A late-season cold snap that brought below-freezing temperatures to Wisconsin this weekend could negatively affect fruit crops.
Wisconsin grows several different varieties of fruit, including grapes for table and wine, as well as apples and cherries.
Amaya Atucha, an associate professor of horticulture at the University of Wisconsin-Madison, said fruit crops in the southern and western parts of the state will likely be the hardest hit by the late frost, whereas crops up north may fare a little better since cooler temperatures have been more consistent this season. Atucha said it will likely take about three weeks to see the extent of the damage and it will vary by location. She said the orchards and vines that will fare the best are areas with good air drainage.
"That means that the cold air moves through your orchard or vineyard without staying and affecting your vineyards or your orchards, then you probably got less damaged," she said. "If you're in a cold spot, that damage will be exacerbated."
Atucha said while it will take some time to fully assess the damage to this year's crops, she is more optimistic when she looks ahead to the next year. She said while farmers see reduced fruit growth this year because of the frost, the cold wasn't severe enough to damage trees and vines throughout the state.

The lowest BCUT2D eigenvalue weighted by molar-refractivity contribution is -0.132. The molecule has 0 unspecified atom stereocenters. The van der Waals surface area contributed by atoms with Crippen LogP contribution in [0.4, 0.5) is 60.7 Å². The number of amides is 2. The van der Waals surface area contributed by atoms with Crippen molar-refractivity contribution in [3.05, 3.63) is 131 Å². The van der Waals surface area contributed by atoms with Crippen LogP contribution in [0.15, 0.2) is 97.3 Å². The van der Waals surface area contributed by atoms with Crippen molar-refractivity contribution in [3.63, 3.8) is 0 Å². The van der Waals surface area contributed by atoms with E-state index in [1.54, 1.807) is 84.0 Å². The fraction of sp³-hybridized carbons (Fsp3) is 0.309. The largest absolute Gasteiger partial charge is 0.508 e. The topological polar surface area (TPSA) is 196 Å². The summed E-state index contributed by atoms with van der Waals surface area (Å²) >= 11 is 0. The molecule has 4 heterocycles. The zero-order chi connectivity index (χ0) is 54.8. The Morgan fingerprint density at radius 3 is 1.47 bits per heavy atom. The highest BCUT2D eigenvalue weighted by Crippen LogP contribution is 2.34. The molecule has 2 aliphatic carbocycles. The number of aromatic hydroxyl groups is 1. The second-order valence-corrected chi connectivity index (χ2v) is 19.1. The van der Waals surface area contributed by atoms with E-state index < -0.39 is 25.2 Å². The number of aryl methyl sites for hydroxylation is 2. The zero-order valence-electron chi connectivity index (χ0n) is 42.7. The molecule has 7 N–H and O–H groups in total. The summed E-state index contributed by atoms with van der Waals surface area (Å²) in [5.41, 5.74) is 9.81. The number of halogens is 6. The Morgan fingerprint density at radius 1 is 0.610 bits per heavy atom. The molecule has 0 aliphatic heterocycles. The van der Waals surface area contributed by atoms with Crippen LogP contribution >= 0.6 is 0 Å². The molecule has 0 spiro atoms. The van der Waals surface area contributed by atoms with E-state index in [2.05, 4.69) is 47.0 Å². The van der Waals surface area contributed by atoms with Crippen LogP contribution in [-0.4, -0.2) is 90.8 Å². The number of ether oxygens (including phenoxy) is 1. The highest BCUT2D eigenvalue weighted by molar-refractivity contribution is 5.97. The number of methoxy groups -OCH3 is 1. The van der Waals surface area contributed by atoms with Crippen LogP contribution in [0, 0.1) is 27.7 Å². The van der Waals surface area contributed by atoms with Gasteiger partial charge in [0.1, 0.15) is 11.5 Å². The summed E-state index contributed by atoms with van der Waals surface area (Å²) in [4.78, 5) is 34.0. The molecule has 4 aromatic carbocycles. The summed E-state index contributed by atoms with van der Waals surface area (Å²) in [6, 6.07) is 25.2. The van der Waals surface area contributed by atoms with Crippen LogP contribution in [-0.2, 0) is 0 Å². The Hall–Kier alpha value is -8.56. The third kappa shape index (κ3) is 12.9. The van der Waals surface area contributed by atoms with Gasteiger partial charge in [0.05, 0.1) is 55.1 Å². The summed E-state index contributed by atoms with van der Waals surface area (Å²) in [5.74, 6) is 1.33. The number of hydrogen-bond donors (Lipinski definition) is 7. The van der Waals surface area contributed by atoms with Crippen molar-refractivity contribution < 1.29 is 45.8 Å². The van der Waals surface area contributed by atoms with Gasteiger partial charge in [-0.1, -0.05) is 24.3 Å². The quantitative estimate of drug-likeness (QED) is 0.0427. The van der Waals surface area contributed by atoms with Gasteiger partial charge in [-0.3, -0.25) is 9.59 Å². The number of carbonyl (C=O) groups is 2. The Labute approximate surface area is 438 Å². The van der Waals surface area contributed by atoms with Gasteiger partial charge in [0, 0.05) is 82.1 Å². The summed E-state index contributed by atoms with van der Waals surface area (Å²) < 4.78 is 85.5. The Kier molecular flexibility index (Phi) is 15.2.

Moreover, if the frost damaged the buds of the trees, farmers could take the time to tend to the health of the plants themselves to prepare for next year. She also said, for some crops, farmers could actually see an abundance of fruit in the following year.
"What's going to happen -- probably -- with the apple trees is there are some growers that won't have any this year, next year there's going to be a very heavy bloom," Atucha said. "There are going to be a lot of flowers, so probably we're going to have a very successful crop next year."
She cautioned though that this could still be dependent on the weather next year, notably avoiding another late-spring frost.